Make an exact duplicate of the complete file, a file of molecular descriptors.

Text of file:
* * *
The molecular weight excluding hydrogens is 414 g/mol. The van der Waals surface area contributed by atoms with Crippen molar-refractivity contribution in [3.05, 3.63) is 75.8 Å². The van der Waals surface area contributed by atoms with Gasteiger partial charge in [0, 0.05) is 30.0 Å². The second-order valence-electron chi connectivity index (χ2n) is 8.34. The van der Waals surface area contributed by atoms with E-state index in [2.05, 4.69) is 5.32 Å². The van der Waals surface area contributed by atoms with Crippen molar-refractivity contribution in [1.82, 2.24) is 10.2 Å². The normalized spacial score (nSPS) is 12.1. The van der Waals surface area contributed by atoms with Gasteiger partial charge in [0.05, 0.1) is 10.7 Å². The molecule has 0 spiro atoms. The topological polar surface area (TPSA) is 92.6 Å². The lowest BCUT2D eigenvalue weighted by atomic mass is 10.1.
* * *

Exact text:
The molecular weight excluding hydrogens is 414 g/mol. The van der Waals surface area contributed by atoms with Crippen molar-refractivity contribution in [3.05, 3.63) is 75.8 Å². The van der Waals surface area contributed by atoms with Gasteiger partial charge in [0, 0.05) is 30.0 Å². The second-order valence-electron chi connectivity index (χ2n) is 8.34. The van der Waals surface area contributed by atoms with E-state index in [2.05, 4.69) is 5.32 Å². The van der Waals surface area contributed by atoms with Crippen molar-refractivity contribution in [1.82, 2.24) is 10.2 Å². The normalized spacial score (nSPS) is 12.1. The van der Waals surface area contributed by atoms with Gasteiger partial charge in [0.05, 0.1) is 10.7 Å². The molecule has 0 spiro atoms. The topological polar surface area (TPSA) is 92.6 Å². The lowest BCUT2D eigenvalue weighted by atomic mass is 10.1.